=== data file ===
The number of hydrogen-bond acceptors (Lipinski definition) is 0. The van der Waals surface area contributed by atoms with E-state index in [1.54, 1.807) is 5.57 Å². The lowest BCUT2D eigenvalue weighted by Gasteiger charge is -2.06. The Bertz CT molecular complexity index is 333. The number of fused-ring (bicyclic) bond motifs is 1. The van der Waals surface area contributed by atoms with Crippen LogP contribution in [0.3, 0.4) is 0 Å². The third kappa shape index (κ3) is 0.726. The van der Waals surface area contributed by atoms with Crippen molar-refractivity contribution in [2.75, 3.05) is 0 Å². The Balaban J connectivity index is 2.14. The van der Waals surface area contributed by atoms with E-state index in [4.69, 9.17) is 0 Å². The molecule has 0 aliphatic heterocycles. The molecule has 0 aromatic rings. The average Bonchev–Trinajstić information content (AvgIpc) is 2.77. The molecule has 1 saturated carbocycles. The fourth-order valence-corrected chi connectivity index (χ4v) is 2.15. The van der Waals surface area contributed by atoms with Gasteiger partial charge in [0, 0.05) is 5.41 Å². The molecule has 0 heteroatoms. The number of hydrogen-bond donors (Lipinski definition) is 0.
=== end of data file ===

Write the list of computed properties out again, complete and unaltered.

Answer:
The number of hydrogen-bond acceptors (Lipinski definition) is 0. The van der Waals surface area contributed by atoms with E-state index in [1.54, 1.807) is 5.57 Å². The lowest BCUT2D eigenvalue weighted by Gasteiger charge is -2.06. The Bertz CT molecular complexity index is 333. The number of fused-ring (bicyclic) bond motifs is 1. The van der Waals surface area contributed by atoms with Crippen LogP contribution in [0.3, 0.4) is 0 Å². The third kappa shape index (κ3) is 0.726. The van der Waals surface area contributed by atoms with Crippen molar-refractivity contribution in [2.75, 3.05) is 0 Å². The Balaban J connectivity index is 2.14. The van der Waals surface area contributed by atoms with E-state index in [4.69, 9.17) is 0 Å². The molecule has 0 aliphatic heterocycles. The molecule has 0 aromatic rings. The average Bonchev–Trinajstić information content (AvgIpc) is 2.77. The molecule has 1 saturated carbocycles. The fourth-order valence-corrected chi connectivity index (χ4v) is 2.15. The van der Waals surface area contributed by atoms with Gasteiger partial charge in [0, 0.05) is 5.41 Å². The molecule has 0 heteroatoms. The number of hydrogen-bond donors (Lipinski definition) is 0.